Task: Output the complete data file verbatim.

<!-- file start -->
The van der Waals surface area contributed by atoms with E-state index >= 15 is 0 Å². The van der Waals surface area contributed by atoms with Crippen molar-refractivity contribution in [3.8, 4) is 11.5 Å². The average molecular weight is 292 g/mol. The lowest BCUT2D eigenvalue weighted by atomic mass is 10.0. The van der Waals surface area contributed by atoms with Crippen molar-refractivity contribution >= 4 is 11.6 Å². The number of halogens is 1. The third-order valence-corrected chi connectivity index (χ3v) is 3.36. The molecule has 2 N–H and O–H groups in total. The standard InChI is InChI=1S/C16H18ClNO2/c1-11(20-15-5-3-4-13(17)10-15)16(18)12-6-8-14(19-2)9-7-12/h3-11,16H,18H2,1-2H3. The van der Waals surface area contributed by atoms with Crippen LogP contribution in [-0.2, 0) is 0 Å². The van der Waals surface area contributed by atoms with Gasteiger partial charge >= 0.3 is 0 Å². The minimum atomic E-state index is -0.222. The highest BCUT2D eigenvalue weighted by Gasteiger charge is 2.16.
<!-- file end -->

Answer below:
The van der Waals surface area contributed by atoms with E-state index >= 15 is 0 Å². The van der Waals surface area contributed by atoms with Crippen molar-refractivity contribution in [3.8, 4) is 11.5 Å². The average molecular weight is 292 g/mol. The lowest BCUT2D eigenvalue weighted by atomic mass is 10.0. The van der Waals surface area contributed by atoms with Crippen molar-refractivity contribution >= 4 is 11.6 Å². The number of halogens is 1. The third-order valence-corrected chi connectivity index (χ3v) is 3.36. The molecule has 2 N–H and O–H groups in total. The standard InChI is InChI=1S/C16H18ClNO2/c1-11(20-15-5-3-4-13(17)10-15)16(18)12-6-8-14(19-2)9-7-12/h3-11,16H,18H2,1-2H3. The van der Waals surface area contributed by atoms with Crippen LogP contribution in [-0.2, 0) is 0 Å². The van der Waals surface area contributed by atoms with Gasteiger partial charge >= 0.3 is 0 Å². The minimum atomic E-state index is -0.222. The highest BCUT2D eigenvalue weighted by Gasteiger charge is 2.16.